My sister’s orthopedic shoe nightmare is giving me flashbacks. A few months ago, when I increased my mileage after signing up for my first half marathon, I started to feel pain in the balls of my feet. I immediately chalked this up to inferior cushioning and headed off to a lovely local store with a wonderful reputation for analyzing gait and outfitting elite runners in the latest and greatest aerodynamic gear.
When I entered the store, it appeared that all of the store’s workers were busy serving other customers. Promptly, a gentleman on a ladder fixing a light fixture asked if he could assist me. In hindsight, this probably should have led me question his authority to provide me with knowledgeable guidance in proper running footwear, but his name tag seem to lend sufficient credibility so I proceeded to tell him about my affinity for Asics.
I have worn Asics since day one of my running career without any foot problems and was hopeful to remain faithful to the brand. I told my store representative as much while he filmed my sluggish “running” gait. He suggested I try the fully cushioned, top of the line model, to help correct my over pronating form. This sounded great to me, and I asked him to try it in a size 10. I have worn size 10 shoes since forever, and it did not cross either of our brains that my foot could potentially be even more humongous. I acknowledged the enormity of my foot before he disappeared to retrieve my pricey future purchase. He insisted on another video, which he claimed was to verify my lack of over pronation, but was probably also in disbelief of the ungainly slothful movement pattern I insistently refer to as running. I prayed to God I would not pee myself during yet another stint on the treadmill, and with prayers answered shelled out nearly $180 on my new and improved foot cushioning system.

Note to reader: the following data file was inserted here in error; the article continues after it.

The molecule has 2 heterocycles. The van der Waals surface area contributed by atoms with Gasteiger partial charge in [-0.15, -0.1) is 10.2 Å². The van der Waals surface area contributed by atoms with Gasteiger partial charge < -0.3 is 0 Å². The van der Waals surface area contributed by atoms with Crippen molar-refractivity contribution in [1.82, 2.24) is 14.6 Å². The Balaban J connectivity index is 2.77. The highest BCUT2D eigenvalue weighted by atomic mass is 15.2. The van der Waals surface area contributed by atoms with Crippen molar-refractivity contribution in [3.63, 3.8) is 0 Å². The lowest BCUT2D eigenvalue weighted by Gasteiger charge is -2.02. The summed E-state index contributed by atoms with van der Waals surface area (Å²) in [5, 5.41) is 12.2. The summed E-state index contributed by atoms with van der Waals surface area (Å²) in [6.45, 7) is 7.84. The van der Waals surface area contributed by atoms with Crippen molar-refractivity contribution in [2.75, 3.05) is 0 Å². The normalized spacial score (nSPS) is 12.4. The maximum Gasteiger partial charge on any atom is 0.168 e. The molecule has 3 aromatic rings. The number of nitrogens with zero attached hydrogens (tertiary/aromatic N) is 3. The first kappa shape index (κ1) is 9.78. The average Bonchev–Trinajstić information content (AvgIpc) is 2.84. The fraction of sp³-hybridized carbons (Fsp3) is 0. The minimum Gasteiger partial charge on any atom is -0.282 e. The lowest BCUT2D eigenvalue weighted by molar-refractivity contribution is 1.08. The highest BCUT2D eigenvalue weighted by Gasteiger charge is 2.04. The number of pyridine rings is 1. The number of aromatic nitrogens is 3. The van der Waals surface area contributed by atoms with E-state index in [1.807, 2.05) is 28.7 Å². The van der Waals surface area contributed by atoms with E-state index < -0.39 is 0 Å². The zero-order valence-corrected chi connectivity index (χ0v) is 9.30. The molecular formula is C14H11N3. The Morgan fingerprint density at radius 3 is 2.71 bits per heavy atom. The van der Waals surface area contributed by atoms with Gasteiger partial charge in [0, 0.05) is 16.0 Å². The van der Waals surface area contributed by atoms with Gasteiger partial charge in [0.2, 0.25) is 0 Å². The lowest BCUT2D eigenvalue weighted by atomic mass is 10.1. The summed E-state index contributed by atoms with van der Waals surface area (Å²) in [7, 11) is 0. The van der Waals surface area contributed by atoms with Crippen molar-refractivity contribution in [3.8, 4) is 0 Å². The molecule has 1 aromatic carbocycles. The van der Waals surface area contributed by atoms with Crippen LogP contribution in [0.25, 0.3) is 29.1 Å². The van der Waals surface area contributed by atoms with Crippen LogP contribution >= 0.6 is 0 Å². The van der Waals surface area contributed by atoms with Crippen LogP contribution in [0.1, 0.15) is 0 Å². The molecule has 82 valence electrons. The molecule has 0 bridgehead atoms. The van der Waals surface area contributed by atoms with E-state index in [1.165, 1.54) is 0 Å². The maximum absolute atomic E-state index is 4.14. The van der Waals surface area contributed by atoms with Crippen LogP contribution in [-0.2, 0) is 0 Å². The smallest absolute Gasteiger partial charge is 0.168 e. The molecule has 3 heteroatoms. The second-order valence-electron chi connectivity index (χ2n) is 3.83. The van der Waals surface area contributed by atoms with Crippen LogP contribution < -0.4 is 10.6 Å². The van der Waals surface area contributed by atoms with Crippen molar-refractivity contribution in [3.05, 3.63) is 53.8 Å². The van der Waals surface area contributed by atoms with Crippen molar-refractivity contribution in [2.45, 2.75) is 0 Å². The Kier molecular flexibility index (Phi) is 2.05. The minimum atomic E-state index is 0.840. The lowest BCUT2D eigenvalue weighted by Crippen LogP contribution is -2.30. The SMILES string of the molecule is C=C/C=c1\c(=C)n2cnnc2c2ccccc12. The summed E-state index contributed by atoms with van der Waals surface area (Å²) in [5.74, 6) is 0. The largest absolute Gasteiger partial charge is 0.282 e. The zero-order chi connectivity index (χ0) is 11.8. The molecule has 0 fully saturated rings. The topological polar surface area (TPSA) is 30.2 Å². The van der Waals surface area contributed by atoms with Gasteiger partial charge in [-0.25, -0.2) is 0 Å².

The following weekend I attempted my long run in my fancy new shoes, but by the 6th mile my nagging foot pain was back. Frustrated, I trekked back to the store to complain. I found my store assistant and he decided we should measure those big boys at the end of my legs. Turns out one is a 10.5 and the other’s a whopping size 11. While I dealt with my mortification, he looked at my feet and then at me, and decided to confer with a colleague. They whispered a bit, obviously perplexed with how best to address my many running eccentricities with a single podiatric device. They finally nodded in agreement, then my attendant suggested I try a different shoe altogether, in the newly appointed size of eleven.
He disappeared on his quest into the most remote recesses of the deepest, darkest corner of the Men’s storage closet. What he retrieved for my extra appendage to try on is arguably the ugliest running footwear ever created. I have owned my share of unattractive footwear, but all of my previous running shoes have at least resembled sneakers. It was comprised of material I could not identify. I guessed it to be a thick, grey green felt with highlights reminiscent of vomit with no discernible contours and a wide styrofoam sole. Why it had felt in the first place remains a mystery as it did not look particularly waterproof and was definitely not aerodynamic or fast. Perhaps in a smaller size it would have been less offensive, but on top of my body’s gargantuan infrastructure, it was ghastly. It looked swollen and orthopedic on the thing formerly known as my foot, and it looked like I needed a wheelchair instead of a run. I did not take a picture at the time, because I was so overwhelmed by its hideousness and enormity, rivaled only by the monstrosity of an orthopedic device currently found on my sister’s fractured foot.
As I stared at the beast, I tried to contemplate what I did to annoy the salesmen that they would attempt to present such an encasement as a valid solution to my running woes.